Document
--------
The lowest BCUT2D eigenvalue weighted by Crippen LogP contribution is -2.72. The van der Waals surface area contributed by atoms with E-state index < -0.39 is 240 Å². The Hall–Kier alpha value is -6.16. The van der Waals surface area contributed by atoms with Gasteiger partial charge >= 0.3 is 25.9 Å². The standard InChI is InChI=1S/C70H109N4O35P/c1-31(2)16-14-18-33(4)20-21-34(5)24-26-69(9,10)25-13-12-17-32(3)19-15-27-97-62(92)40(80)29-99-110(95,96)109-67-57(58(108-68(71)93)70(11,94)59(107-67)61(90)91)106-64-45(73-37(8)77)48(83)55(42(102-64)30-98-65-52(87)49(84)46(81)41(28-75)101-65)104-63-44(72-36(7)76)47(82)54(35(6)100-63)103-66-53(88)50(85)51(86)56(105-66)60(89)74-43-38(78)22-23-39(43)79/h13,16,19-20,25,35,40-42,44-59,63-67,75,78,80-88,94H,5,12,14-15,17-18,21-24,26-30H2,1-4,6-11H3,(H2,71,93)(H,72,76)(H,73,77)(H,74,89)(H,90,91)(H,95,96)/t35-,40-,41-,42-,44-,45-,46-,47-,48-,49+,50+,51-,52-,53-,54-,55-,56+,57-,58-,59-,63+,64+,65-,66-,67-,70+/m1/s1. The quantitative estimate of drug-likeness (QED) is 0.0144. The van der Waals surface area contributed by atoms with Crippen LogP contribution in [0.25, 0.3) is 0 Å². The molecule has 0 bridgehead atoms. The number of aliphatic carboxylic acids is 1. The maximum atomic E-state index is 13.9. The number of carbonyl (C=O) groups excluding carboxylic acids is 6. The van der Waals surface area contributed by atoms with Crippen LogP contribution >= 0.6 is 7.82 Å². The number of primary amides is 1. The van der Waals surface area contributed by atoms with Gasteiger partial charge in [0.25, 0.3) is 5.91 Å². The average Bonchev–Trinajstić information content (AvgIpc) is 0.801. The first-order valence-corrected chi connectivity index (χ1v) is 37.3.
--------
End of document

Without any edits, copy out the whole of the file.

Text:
The lowest BCUT2D eigenvalue weighted by Crippen LogP contribution is -2.72. The van der Waals surface area contributed by atoms with E-state index < -0.39 is 240 Å². The Hall–Kier alpha value is -6.16. The van der Waals surface area contributed by atoms with Gasteiger partial charge >= 0.3 is 25.9 Å². The standard InChI is InChI=1S/C70H109N4O35P/c1-31(2)16-14-18-33(4)20-21-34(5)24-26-69(9,10)25-13-12-17-32(3)19-15-27-97-62(92)40(80)29-99-110(95,96)109-67-57(58(108-68(71)93)70(11,94)59(107-67)61(90)91)106-64-45(73-37(8)77)48(83)55(42(102-64)30-98-65-52(87)49(84)46(81)41(28-75)101-65)104-63-44(72-36(7)76)47(82)54(35(6)100-63)103-66-53(88)50(85)51(86)56(105-66)60(89)74-43-38(78)22-23-39(43)79/h13,16,19-20,25,35,40-42,44-59,63-67,75,78,80-88,94H,5,12,14-15,17-18,21-24,26-30H2,1-4,6-11H3,(H2,71,93)(H,72,76)(H,73,77)(H,74,89)(H,90,91)(H,95,96)/t35-,40-,41-,42-,44-,45-,46-,47-,48-,49+,50+,51-,52-,53-,54-,55-,56+,57-,58-,59-,63+,64+,65-,66-,67-,70+/m1/s1. The quantitative estimate of drug-likeness (QED) is 0.0144. The van der Waals surface area contributed by atoms with Crippen LogP contribution in [0.25, 0.3) is 0 Å². The molecule has 0 bridgehead atoms. The number of aliphatic carboxylic acids is 1. The maximum atomic E-state index is 13.9. The number of carbonyl (C=O) groups excluding carboxylic acids is 6. The van der Waals surface area contributed by atoms with Crippen LogP contribution >= 0.6 is 7.82 Å². The number of primary amides is 1. The van der Waals surface area contributed by atoms with Gasteiger partial charge in [0.25, 0.3) is 5.91 Å². The average Bonchev–Trinajstić information content (AvgIpc) is 0.801. The first-order valence-corrected chi connectivity index (χ1v) is 37.3.